frankuitaalst

2008-Sep-11, 01:11 PM

A while ago there was a here thread about instant communications. . The thread evolved a.o. to the question of simultaneity and universal time in the universe. I think some of us remember...:)

At a certain point the following idea came into my mind , which I worked out a little and want the results have discussed here in order to check them if they're right...

The picture below might explain it .

Suppose we have a system of a central star orbited by two coorbital planets which are at 180° , so each being at the exact opposite site of the sun.

Suppose further that there is an inertial observer positioned highly above the ecliptic of the system . When he looks down he sees the planets evolve exactly at 180°.

Also an inertial observer located at the suns surface sees both sister planets at 180° ...

Suppose also that both planetes are tidally locked to the central star , so they both keep the same sides directed towards the sun .

For simplicity let the planets orbit the star without eccentricity . This means that at any given time an observer on each planet always sees the sun at the same point in the sky , all over the year ...

I can imagine the inertial observer highly above thinking : I'm a privileged guy . I can watch this small solar system for all time , but it must be really boring for the people living on these planets : they don't even know they have a sister planet as their sun blocks the light of their sister planet ....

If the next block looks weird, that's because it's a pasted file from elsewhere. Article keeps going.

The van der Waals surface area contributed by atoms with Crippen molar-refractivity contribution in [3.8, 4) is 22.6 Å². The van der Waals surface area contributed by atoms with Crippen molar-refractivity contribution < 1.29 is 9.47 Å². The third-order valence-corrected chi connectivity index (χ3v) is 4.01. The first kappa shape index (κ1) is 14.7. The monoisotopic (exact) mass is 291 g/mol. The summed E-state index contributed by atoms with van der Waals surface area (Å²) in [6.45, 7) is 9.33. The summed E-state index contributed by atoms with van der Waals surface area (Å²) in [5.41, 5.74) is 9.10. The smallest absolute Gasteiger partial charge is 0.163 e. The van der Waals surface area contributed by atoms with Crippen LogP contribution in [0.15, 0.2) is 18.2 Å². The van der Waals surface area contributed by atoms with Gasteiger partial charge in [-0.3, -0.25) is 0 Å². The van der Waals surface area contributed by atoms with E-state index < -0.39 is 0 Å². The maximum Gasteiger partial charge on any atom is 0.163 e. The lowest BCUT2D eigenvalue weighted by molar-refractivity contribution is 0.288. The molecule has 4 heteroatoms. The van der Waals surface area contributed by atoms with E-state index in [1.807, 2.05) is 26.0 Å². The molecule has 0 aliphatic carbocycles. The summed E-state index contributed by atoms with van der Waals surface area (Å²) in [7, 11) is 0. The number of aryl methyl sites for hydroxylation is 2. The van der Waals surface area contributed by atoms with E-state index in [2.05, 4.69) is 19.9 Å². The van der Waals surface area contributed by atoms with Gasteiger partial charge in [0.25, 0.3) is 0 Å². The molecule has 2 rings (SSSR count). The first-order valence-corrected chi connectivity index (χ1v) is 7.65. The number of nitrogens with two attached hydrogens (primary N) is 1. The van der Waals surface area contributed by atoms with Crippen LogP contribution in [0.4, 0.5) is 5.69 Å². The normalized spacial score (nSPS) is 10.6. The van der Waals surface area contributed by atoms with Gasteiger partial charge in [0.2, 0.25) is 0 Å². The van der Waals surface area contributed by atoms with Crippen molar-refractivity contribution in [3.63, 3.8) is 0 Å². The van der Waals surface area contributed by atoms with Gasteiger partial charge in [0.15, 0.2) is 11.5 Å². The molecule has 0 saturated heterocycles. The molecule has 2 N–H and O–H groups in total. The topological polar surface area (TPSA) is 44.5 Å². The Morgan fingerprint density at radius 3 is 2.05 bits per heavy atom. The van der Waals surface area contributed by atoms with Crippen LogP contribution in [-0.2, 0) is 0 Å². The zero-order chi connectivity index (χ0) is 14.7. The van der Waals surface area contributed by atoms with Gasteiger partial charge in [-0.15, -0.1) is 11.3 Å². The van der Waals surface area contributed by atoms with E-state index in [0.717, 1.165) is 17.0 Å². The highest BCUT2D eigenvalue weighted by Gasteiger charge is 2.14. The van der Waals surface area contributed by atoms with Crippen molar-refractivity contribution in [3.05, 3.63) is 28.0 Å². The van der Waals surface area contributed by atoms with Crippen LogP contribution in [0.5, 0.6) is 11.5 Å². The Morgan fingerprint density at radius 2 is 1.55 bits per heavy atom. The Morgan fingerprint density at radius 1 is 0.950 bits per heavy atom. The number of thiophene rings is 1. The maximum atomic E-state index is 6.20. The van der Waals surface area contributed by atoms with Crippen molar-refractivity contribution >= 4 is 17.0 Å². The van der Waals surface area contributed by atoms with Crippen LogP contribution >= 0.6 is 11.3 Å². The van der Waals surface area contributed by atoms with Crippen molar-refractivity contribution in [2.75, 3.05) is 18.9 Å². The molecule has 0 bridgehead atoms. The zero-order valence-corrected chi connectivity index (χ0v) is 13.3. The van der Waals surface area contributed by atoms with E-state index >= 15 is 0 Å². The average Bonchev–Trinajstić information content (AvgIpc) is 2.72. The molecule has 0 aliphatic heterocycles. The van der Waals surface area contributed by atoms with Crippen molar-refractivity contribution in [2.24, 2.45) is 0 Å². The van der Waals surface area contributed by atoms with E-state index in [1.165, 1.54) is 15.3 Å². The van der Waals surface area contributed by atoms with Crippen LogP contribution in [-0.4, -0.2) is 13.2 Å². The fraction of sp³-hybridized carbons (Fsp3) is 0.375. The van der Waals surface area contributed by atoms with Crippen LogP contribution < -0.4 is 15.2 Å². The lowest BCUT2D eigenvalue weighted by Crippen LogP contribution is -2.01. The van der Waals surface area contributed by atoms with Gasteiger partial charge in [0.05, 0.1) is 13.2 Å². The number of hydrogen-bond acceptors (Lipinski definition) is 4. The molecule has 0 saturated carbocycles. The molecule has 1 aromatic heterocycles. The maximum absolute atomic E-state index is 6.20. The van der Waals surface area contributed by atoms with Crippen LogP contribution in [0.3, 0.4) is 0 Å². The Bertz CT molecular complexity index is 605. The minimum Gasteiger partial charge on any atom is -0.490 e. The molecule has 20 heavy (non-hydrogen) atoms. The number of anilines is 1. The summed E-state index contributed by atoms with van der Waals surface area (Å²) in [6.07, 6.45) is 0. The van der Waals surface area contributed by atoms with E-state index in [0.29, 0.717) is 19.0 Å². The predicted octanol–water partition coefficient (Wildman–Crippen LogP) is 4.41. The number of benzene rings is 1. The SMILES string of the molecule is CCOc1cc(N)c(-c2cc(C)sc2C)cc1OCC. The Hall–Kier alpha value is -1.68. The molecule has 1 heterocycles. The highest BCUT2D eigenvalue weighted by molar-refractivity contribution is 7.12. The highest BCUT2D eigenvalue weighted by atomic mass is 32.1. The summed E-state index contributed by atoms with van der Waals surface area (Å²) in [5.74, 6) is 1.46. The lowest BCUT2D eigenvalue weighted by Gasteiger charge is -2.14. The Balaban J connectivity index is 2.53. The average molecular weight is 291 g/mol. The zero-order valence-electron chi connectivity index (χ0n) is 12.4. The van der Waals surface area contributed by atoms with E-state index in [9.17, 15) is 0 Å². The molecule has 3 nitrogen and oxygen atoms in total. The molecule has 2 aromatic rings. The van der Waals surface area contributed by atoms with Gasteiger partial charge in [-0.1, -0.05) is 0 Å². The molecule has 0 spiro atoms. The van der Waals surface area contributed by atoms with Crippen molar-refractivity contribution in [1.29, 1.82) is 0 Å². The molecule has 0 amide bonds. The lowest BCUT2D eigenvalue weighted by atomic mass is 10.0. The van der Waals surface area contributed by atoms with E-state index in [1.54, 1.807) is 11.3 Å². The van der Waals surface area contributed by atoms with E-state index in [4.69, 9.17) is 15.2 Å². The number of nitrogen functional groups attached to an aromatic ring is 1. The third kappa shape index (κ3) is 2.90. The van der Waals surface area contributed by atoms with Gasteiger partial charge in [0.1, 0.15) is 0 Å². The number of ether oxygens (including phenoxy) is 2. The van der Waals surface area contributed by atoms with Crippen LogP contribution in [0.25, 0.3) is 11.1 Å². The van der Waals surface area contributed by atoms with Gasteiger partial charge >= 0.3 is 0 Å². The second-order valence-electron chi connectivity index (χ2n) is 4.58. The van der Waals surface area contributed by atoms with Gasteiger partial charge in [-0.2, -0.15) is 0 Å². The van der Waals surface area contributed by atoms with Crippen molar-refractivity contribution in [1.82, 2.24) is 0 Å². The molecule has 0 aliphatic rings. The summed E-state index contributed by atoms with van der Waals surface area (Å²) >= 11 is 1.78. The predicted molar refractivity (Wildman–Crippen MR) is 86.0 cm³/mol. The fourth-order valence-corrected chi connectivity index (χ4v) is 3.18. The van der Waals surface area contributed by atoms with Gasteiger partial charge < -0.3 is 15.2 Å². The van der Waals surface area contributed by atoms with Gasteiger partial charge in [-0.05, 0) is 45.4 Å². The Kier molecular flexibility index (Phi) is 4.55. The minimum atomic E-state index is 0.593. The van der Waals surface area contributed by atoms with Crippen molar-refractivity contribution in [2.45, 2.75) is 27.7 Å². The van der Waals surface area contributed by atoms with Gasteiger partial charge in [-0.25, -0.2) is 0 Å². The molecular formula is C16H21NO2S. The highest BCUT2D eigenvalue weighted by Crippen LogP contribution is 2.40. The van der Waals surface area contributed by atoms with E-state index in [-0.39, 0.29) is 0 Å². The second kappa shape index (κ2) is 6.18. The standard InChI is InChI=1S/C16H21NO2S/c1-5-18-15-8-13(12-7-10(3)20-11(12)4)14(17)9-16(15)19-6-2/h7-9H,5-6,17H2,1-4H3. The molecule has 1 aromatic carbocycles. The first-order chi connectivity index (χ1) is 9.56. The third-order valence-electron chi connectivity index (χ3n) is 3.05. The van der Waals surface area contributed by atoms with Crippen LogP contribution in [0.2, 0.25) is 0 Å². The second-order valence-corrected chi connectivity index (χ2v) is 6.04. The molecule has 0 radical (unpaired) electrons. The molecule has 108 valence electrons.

Is this observer right ?

Depends . Depends upon the orbital speed of the planets and the distance towards the sun .

In case of the Sun-Earth system fi. the light of a (hypothetical) sister planet would take about 16 minutes to reach us . In this time our Earth moves by about 28000 km or 16/(24*60) arcdegrees . If the suns diameter would have been smaller or if our planet would rotate faster , it might even be possible that our sister planet becomes visible as at "moves" from behind the suns surface due to the time lag .

We would see the planet "lagging behind" .

Curiously the inhabitants of our sister planet would have the same perception : also our planet "lags behind" , instead of leading .

Consider the confusion if both societies were able to communicate : "you have lag " , "no, it's you having lag " .

While it makes common sense that if one leads the other must lag ...

Who is right ? The intertial observer above ? , the observer at the sun ?, the inhabitants of planet A ? , or those of planet B ?

So one might think about this : Is there such a thing as general truth in the universe ?

( This question had already been answerd ...)

I wrote down some simple equations to calculate the angle of lag ( or deviation from the zero angle ) as a function of v/c .

I expected that as v/c increases up to ~1, the formula would give a special value for the angle , but this doesn't seem to be so .

There's no special value or singularity , as the angle of deviation is about 42,. degrees at v/c~1., rather meaningless .